In any event, the thesis that the commission of uncharged crimes is an improper factor for sentencing Judges to consider, flies in the face of a controlling holding of the Supreme Court, Williams v. New York, 337 U.S. 241, 246-47, 93 L. Ed. 1337, 69 S. Ct. 1079 (1949), where a death sentence imposed by a trial Judge upon a defendant convicted of felony murder (committed in a burglary) was challenged on the very grounds petitioner is urging. The record showed that in overruling a jury recommendation for life imprisonment, the Judge relied on official reports disclosing that the defendant had engaged in brutal and violent conduct on other occasions including some burglaries for which he had not been charged or convicted. In sustaining the sentencing Judge, the Supreme Court made an observation that is plainly applicable here:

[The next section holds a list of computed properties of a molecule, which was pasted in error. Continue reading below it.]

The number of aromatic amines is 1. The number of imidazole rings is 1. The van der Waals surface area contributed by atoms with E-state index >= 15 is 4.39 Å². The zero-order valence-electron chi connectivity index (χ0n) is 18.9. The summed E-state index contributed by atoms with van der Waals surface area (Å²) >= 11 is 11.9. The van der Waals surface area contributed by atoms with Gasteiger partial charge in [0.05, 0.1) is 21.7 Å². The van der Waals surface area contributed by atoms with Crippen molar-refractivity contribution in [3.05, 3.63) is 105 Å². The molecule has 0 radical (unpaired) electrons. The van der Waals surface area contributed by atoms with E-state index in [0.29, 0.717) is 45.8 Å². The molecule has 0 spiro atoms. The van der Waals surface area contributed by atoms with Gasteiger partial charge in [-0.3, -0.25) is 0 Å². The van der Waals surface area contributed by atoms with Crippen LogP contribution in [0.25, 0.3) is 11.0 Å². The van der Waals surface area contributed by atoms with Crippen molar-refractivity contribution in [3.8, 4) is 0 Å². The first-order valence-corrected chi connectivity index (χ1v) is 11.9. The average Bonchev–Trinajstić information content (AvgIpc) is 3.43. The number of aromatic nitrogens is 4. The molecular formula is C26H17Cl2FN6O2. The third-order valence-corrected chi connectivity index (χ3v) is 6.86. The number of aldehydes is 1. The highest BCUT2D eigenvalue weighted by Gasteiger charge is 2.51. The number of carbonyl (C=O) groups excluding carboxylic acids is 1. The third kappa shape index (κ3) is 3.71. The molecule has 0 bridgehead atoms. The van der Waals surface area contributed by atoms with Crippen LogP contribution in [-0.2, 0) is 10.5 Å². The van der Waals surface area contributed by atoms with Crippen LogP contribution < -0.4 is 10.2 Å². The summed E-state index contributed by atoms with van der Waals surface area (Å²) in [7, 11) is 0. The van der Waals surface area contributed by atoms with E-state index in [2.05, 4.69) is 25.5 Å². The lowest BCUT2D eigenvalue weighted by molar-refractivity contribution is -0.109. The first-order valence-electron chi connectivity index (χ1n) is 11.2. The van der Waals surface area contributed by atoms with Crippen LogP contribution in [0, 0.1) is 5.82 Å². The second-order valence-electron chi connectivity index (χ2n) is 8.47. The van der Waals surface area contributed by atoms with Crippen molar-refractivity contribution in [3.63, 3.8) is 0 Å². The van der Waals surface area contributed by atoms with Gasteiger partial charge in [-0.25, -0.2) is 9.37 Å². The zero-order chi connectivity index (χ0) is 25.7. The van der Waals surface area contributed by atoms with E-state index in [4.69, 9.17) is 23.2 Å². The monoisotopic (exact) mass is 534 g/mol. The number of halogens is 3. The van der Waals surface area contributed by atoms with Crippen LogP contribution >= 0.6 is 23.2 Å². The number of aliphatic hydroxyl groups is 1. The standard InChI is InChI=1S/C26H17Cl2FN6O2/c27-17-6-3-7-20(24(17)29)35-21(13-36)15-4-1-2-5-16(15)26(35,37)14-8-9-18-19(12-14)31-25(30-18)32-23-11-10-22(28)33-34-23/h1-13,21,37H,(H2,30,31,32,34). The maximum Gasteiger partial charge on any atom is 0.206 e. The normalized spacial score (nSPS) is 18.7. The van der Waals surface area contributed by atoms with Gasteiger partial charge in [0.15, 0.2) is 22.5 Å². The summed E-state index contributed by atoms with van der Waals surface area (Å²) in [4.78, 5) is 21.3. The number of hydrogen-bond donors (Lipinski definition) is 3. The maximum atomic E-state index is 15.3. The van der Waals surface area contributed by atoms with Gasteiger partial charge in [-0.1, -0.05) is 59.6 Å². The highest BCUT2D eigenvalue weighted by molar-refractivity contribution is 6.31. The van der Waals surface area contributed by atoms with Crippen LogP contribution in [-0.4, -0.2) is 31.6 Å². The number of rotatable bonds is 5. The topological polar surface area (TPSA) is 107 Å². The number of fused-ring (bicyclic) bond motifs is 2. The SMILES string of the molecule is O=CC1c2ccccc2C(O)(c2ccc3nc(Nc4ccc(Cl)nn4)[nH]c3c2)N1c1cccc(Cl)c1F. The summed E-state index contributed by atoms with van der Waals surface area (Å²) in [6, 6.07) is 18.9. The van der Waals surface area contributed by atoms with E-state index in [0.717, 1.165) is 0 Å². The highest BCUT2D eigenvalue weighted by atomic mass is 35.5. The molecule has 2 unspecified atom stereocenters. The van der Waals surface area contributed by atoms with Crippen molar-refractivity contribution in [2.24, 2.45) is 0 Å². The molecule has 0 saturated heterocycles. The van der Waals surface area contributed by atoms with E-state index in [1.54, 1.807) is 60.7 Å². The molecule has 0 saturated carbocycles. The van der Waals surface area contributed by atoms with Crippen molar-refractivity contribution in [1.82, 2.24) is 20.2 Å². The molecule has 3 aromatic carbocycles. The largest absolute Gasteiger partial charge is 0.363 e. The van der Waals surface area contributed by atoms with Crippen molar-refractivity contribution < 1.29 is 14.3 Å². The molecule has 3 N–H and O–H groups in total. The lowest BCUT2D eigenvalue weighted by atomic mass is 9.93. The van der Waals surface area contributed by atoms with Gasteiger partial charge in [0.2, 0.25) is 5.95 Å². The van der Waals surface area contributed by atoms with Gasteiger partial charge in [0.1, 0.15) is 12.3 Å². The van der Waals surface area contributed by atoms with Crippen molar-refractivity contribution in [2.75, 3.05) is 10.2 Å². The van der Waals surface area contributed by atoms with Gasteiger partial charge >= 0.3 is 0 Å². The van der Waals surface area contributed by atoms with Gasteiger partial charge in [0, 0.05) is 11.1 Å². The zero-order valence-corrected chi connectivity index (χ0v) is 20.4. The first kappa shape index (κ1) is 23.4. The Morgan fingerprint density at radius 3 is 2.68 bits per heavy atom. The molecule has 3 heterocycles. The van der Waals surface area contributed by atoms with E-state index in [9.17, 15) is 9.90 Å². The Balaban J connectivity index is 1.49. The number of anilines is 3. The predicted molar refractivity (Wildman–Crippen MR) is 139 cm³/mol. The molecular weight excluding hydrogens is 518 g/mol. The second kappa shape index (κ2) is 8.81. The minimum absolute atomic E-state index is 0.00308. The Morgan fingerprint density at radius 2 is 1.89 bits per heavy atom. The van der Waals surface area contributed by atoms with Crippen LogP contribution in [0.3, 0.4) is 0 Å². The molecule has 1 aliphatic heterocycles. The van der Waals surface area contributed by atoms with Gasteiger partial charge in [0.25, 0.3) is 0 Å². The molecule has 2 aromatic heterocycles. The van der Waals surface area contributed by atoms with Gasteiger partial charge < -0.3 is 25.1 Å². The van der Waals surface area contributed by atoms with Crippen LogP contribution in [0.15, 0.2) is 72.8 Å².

In addition to the historical basis for different evidentiary rules governing trial and sentencing procedures there are sound practical reasons for the distinction. In a trial before verdict the issue is whether a defendant is guilty of having engaged in certain criminal conduct of which he has been specifically accused. Rules of evidence have been fashioned for criminal trials which narrowly confine the trial contest to evidence that is strictly relevant to the particular offense charged. These rules rest in part on a necessity to prevent a time-consuming and confusing trial of collateral issues. They were also designed to prevent tribunals concerned solely with the issue of guilt of a particular offense from being influenced to convict for that offense by evidence that the defendant had habitually engaged in other misconduct. A sentencing Judge, however, is not confined to the narrow issue of guilt. His task within fixed statutory or constitutional limits is to determine the type and extent of punishment after the issue of guilt has been determined. Highly relevant--if not essential--to his selection of an appropriate sentence is the possession of the fullest information possible concerning the defendant's life and characteristics. And modern concepts individualizing punishment have made it all the more necessary that a sentencing Judge not be denied an opportunity to obtain pertinent information by a requirement of rigid adherence to restrictive rules of evidence properly applicable to the trial.